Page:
Christine Carlin, MS Society Director for Scotland said:- “There are over 10,500 people living with MS in Scotland and it is essential that these people can access the right treatments, services and support in order to manage their condition. We have been delighted by the support we have received from MSPs throughout MS Week and at our reception. By working together we can stop the MS Lottery.”
Cat Johnson, who spoke at the event, was diagnosed with MS when she was 21 years old. “Living with a fluctuating condition like MS means that you never really know how you’re going to feel from day to day. It is absolutely essential that we can access the right treatments, services and support when we need them. When all this is in place, people with MS can live independent lives. Without it, you’re struggling with the symptoms of your condition and the physical and social barriers that stop you from living your life to the full. I was overwhelmed to see so many MSPs there showing their support. Working together we can make a difference people like me who live with MS.”
Stop the MS Lottery - Launching its ‘Stop the MS Lottery’ campaign the MS Society has asked the Scottish Government to ensure improved and equitable access to treatment, care and support by people living with MS. For more details about the Campaign visit www.mssociety.org.uk
If you are old enough to remember glass lemonade bottles, then you will recall that taking these back to the shop resulted in a few pennies being refunded. Now that we are a recycling nation (again!) we are being coaxed back to old-fashioned ways. The Scottish Government is introducing a scheme to give money for cans and bottles being handed in at several centres around Edinburgh.
IKEA, Dundee University, Network Rail and Whitmuir Organics are amongst the nine companies and organisations trialling the projects, which will reward people for recycling glass, aluminium and plastic (PET) drinks containers through a range of incentives such as money back, discount vouchers or vouchers for donations to charities.
It is hoped that the local pilot projects, part of the Scottish Government’s Zero Waste Scotland programme, will encourage people to recycle more and limit the amount of used drinks containers going to landfill.
Cabinet Secretary for Rural Affairs and Environment Richard Lochhead visited IKEA in Edinburgh today to see the first of the ‘reverse vending’ machines and hear how the retailer is introducing the scheme in its Scottish stores as a key part of its sustainability programme.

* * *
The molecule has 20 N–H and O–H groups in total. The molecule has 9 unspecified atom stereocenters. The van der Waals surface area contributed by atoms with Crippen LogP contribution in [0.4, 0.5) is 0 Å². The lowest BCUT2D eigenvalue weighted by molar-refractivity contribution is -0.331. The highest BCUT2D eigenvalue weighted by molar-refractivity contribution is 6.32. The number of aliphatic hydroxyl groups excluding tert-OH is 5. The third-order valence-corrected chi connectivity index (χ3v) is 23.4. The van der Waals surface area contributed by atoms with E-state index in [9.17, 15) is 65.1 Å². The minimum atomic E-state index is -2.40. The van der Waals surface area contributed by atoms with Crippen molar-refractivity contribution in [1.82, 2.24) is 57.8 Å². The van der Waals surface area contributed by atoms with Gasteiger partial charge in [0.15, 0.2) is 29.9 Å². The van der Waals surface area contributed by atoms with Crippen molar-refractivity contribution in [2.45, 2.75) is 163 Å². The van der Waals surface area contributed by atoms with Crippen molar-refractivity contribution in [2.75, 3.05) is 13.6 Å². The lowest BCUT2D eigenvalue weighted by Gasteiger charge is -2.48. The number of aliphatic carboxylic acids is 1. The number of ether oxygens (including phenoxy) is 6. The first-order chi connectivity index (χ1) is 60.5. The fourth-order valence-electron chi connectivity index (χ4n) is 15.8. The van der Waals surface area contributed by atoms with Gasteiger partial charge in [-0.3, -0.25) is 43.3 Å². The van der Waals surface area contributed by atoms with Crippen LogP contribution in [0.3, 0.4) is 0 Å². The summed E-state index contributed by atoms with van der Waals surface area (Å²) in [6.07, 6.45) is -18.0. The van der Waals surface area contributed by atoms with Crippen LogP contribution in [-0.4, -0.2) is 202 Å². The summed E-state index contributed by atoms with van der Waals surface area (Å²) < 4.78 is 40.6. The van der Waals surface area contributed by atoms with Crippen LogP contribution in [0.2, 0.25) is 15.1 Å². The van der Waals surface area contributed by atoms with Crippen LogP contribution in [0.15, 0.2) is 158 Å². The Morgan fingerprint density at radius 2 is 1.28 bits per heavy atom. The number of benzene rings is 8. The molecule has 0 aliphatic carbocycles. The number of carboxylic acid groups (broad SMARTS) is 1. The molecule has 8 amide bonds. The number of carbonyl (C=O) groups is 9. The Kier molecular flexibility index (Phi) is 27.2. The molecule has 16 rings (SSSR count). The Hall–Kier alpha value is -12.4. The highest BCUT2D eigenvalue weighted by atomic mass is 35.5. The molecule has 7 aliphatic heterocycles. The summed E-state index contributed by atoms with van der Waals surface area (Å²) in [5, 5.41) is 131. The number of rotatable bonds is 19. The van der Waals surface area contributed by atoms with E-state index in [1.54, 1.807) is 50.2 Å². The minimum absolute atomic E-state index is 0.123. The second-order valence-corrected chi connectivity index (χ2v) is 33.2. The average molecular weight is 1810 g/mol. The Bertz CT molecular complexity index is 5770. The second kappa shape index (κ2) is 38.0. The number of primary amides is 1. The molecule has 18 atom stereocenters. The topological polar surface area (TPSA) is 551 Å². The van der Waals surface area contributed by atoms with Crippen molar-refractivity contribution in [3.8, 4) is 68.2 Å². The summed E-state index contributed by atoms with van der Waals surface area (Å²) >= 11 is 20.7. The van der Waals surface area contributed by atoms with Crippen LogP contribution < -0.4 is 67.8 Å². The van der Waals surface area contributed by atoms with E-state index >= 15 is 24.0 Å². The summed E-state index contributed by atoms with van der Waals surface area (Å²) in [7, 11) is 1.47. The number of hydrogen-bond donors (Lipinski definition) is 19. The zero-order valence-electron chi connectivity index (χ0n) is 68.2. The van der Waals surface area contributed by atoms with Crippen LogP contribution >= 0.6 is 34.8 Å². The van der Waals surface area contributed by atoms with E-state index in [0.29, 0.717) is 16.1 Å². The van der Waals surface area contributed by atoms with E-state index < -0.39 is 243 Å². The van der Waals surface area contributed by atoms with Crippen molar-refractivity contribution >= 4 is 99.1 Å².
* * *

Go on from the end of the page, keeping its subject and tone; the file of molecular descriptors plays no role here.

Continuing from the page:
At IKEA, shoppers will be able to recycle any glass, plastic or aluminium drinks containers purchased from the restaurant, shop, or vending machines in their Edinburgh and Glasgow stores. Once returned and deposited through the machine, for each item shoppers will be offered the choice of a 10p voucher to redeem in-store or a 10p donation to one of the stores’ selected charities.
Cabinet Secretary for Rural Affairs and Environment Richard Lochhead said:
“Years ago, we thought nothing of taking our empty glass bottles back to the shops with the added bonus of getting cash back in our pocket. Now thanks to modern technology we are breathing new life into this traditional approach through the Recycle and Reward scheme. By offering customers incentives such as money back or vouchers for recycling their glass bottles and cans when out shopping, at college or travelling to work, I hope we can encourage more people to recycle on the go.
“Each year, around 22,000 tonnes of plastic drinks bottles alone go to landfill in Scotland. If that was separated for recycling it could be worth around £6 million to the economy and that’s why it’s so important that we help more people to recycle what they can.
“Even small steps like recycling more drinks containers can have a big impact on our environment. I hope this new scheme will encourage everyone to go that bit further, helping us to become a zero waste society. By taking small actions to go greener together we benefit Scotland today and for future generations.”
Linton Scarborough, Store Manager, IKEA Edinburgh, said:
“At IKEA, we are committed to ensuring sustainability is at the heart of what we do. We strive to be a good neighbour and we want to inspire and enable our customers to live a more sustainable life at home, helping them to save or generate energy, reduce or sort waste, use less or recycle water. We have a number of different sustainability initiatives in place in stores across the UK and also as a company, so we are thrilled to be the first business to trial the ‘Recycle and Reward’ scheme at both of the Scottish IKEA stores. We are excited about this great addition to IKEA Edinburgh and hope it will play a part in making sure recycling is always front of mind for both our customers and co-workers alike.”
Iain Gulland, Director, Zero Waste Scotland, said: